Oh, I have been imagining the bounty of vegetables that will come from my cool-season vegetable garden.

I have visions of of harvesting lettuce, garlic, carrots, green onions, cauliflower, spinach and radishes fresh from the garden.

Marigolds and nasturtiums will also be included in the vegetable garden to help keep bad bugs away and they make the vegetable garden pretty.

Of course, I still have cucumbers, peppers, bush beans and tomato plants in the garden, which keep me busy.  But, I can hardly wait to plant my cool-season vegetables.

And so in a few weeks, I will add 3 inches of new compost and 1 inch of manure to my gardens, to get them ready for the seeds that I will plant.

I prefer starting vegetables from seed, except for cauliflower & garlic.  Cauliflower does best when started from transplants.  I’ll plant my garlic in October from cloves (I still have about ten heads of garlic left from my spring harvest 🙂.

I am putting my order in for my seeds now so that they will be ready to plant.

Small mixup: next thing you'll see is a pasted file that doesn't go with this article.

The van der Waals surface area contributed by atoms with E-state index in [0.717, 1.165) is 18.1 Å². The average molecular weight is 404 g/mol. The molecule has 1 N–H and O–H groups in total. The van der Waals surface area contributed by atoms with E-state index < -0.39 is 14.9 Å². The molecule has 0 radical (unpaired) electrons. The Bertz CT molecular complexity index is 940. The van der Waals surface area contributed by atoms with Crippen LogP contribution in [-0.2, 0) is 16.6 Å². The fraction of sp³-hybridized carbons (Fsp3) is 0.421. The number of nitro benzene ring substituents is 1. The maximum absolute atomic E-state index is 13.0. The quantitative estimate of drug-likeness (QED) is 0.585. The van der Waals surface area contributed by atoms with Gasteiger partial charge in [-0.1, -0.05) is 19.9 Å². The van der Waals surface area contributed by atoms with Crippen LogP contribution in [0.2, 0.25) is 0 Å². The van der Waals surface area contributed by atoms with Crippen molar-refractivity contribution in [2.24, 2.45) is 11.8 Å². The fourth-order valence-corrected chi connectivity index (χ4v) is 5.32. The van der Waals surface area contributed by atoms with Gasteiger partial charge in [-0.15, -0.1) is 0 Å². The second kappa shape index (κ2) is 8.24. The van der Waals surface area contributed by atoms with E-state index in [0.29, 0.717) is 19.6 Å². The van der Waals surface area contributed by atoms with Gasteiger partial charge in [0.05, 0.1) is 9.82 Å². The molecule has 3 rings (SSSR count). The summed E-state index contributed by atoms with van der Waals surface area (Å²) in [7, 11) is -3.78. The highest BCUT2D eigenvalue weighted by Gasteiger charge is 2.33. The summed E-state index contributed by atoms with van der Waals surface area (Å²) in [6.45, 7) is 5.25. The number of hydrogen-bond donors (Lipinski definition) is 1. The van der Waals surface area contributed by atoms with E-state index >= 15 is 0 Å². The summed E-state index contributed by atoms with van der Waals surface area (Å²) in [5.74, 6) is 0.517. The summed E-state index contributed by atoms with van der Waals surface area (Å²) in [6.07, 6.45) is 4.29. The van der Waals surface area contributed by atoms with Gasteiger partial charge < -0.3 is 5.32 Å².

How about you?

What are you going to plant this fall?


For information on what kind of vegetables to plant in your garden and when to plant them – check out this link(simply enter your zip code for a customized vegetable planting calendar).

**Here is a link of when to plant cool and warm-season vegetables Maricopa County, which is where I live 🙂

I have been waiting, rather impatiently I might add, for a certain item in the mail – a magazine with my published article!

And, I am happy to say that it arrived a couple of days ago….

Birds & Blooms

Here it is!

Companion Gardening

Although, I have written articles for magazines before – but this is the first one that I wrote for a national magazine.

Companion Gardening

Last year, I was asked by the editor of Birds & Blooms magazine to write two articles for their magazine this year.  (I do write twice a week for their blog).

This is the first article, which is about ‘companion gardening’.  

Companion Gardening

I practice ‘companion gardening’ in my own garden and have written smaller articles about it, including posts on this blog.

But, I did do some additional research for this article and was pleasantly surprised to find out more combinations and practices that use combining certain plants together that benefit each other.

Birds & Blooms

I wrote this article from a hotel room back in March, while we were temporarily evacuated from our house when it flooded.

The next article is due out next month and is about ‘drought-tolerant’ gardening.

**Birds & Blooms is a Reader’s Digest publication.  I have found it at my local Kroger’s grocery store as well at Barnes & Noble.

Of course, you can always subscribe to it.  It has lots of great gardening ideas and DIY projects.

**If you would like to order an individual issue, you can get one here 🙂